Tag Archives: Christian fiction

How “CHRISTIAN” should our stories be?

Christian story tellers write Christian fiction. I proudly belong to a national group called American Christian Fiction Writers.

What makes Christian fiction different from other types of fiction?

Is it the words we use? Is it the issues we tackle or the way we deal with them? Is it the amount of Bible references we put in our books? Or the subtle Christian themes we fold into the pages?

But what makes a book, theme, or scene Christian?

I’m convinced the answer to that question can liberating. Or dominating. Perhaps it depends on attitude and agenda. We like “black & white” answers, and that’s okay, but not everything can be so designated. For instance, here another question that stirs discussion in churches–even causes splits:  what makes a worship service a “real” worship service? Some demand the old hymns, while others want the newest praise songs. Some want a pipe organ and others get all giddy when they walk into a sanctuary and see a drum set and guitars. So which is it?

See what I mean?

When it comes to Christian Fiction, who decides what is and isn’t Christian? And what standards do they use to make such a judgment?

My opinion, formed through observation and experience, is that Christian Fiction can be defined as much by what is not a part of the story as by what is part of the story.

I believe our story should leave people thinking about “whatever is true, whatever is honorable, whatever is right, whatever is pure, whatever is lovely, whatever is of good repute…(Phil 4:8a). But I also believe that we have a responsibility to keep in mind that all the things mentioned above–along with the source of our salvation–is specifically revealed in the name of Jesus. But does that mean that I have to include His name in every book? Keep in mind that there is an entire book of the Holy Bible in which God’s name never appears! Yet God included it in His collection of “books” called the Bible.

If I use Philippians 4:8 as a guide, then I’ll be careful to include story elements that honor God, AND I’ll keep from using profane things that dishonor him (such as explicit sexual content, profane language, and any other elements that celebrate “evil” instead of exposing it). But even deciding how much to hint at sexual attraction/activity, foul language, etc… isn’t always “black & white”.

I very much want to hear your comments on the questions in this post. Please take a minute to share your thoughts. Thank you.

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Lest We Forget

“I’m getting you that for Christmas,” announced my daughter, Jayne, as she pointed to something on a store shelf.

“Honey,” I said, “if you want to surprise me, you shouldn’t show me the present three weeks before Christmas, because now I know what it is.” My goal was to help my young daughter understand the joy of surprising someone with an unexpected gift.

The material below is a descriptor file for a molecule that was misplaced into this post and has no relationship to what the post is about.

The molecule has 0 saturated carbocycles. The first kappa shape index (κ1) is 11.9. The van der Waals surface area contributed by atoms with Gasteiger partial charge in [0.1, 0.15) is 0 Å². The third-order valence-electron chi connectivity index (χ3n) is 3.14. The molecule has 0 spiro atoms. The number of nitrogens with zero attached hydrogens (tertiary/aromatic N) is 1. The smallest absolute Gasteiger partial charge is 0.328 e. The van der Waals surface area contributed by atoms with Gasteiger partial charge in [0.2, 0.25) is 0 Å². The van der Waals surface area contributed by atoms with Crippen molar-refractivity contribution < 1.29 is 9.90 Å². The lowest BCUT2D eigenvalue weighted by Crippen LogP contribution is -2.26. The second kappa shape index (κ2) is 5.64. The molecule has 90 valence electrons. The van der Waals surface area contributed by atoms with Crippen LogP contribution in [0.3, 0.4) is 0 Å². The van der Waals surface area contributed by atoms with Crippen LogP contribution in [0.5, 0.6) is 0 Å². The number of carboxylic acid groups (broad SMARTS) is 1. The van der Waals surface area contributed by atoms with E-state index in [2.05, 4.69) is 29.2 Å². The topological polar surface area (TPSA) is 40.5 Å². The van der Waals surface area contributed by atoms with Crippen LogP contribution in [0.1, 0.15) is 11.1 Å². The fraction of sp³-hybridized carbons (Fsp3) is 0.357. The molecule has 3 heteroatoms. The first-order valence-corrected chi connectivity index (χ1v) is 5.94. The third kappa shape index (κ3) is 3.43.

It seemed to be a real hallmark moment…until she added, “I’m not worried, Dad. You’ll forget by Christmas.”

Out of the mouths of babes, huh?

One thing I’ve discovered about writing Christian fiction is that there’s nothing new under the sun. I’m not charged with discovering new truths to write about. However my task is nearly as hard (maybe harder). I’m called to reintroduce readers to truths that they’ve already seen before. And I’m expected to do it in a way that penetrates the walls of complacency surrounding their hearts and minds. I’m asking them to reconsider an old truth because I presenting it to them in a new way…wrapped in a story that captures their attention from both sides of their brain. And I’ve only got a few chapters…or pages…or paragraphs to do so.

What books have you read recently that caused you to think more about truths you already knew, but perhaps had forgotten about, or taken for granted?

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“The Best Is Yet To Come”

A little girl climbed onto her great-grandmother’s lap. She looked at the old woman’s snowy white hair, then at the many wrinkles that lined her face. “Great-Grandma, did God make you?”

“Yes,” the old saint replied.

“Did God make me too?”

“Yes, dear.”

“Well,” said the little girl, “don’t you think He’s doing a better job now than He used to?”

I chuckle at that story, knowing that the little girl hadn’t yet learned that these physical bodies of ours are temporary, and are unable to hide the signs of wear and tear that come with age. She would eventually come to understand that her great-grandma didn’t start off old. It wouldn’t take long to discover that it was time that had carved those wrinkles and had taken the color from her great-grandma’s hair.

As a writer, I know that I only have a limited amount of time to write. And my readers are dealing with the same dilemma. I pray that the stories I write will draw them closer to the God that loves them. If I can urge someone to journey on with renewed strength toward heaven, then I’ve used my time wisely. If I write books that stir readers to a renewed commitment to the Lord, then it’s been time well spent. More than anything in this world–whether in preaching, teaching, or writing–I want to communicate that a God of love and mercy is knowable here, and invites us all into His hereafter.

No one will stumble into heaven accidentally.

That makes the call to write an important task. Time is limited to help point people in the right direction.

Can Christian fiction carry out this task?

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Little Writer On The Prairie

One day we had trouble with our DVD player. The prospect of it not being usable bothered my then nine-year-old daughter. Trying to be helpful, I said, “I didn’t have a DVD player when I was your age. They weren’t invented yet.” Then, as if the floodgates of repressed memories opened, I added, “And we didn’t have VCRs or personal computers.” For some reason I stopped short of telling her that when I was growing up we only had black-and-white television, and could get three channels…maybe four if the weather was just right. I chose not to mention thatI never had ANY video games…until PONG came along. And that hardly counts. I even resisted the and I had to walk to school every day–through knee-deep snow…uphill…both ways!

And never once did I seriously entertain the notion of telling her that the only time we had electricity when I was growing up was when lightning hit the outhouse. A tad too dramatic. Not to mention factually inaccurate.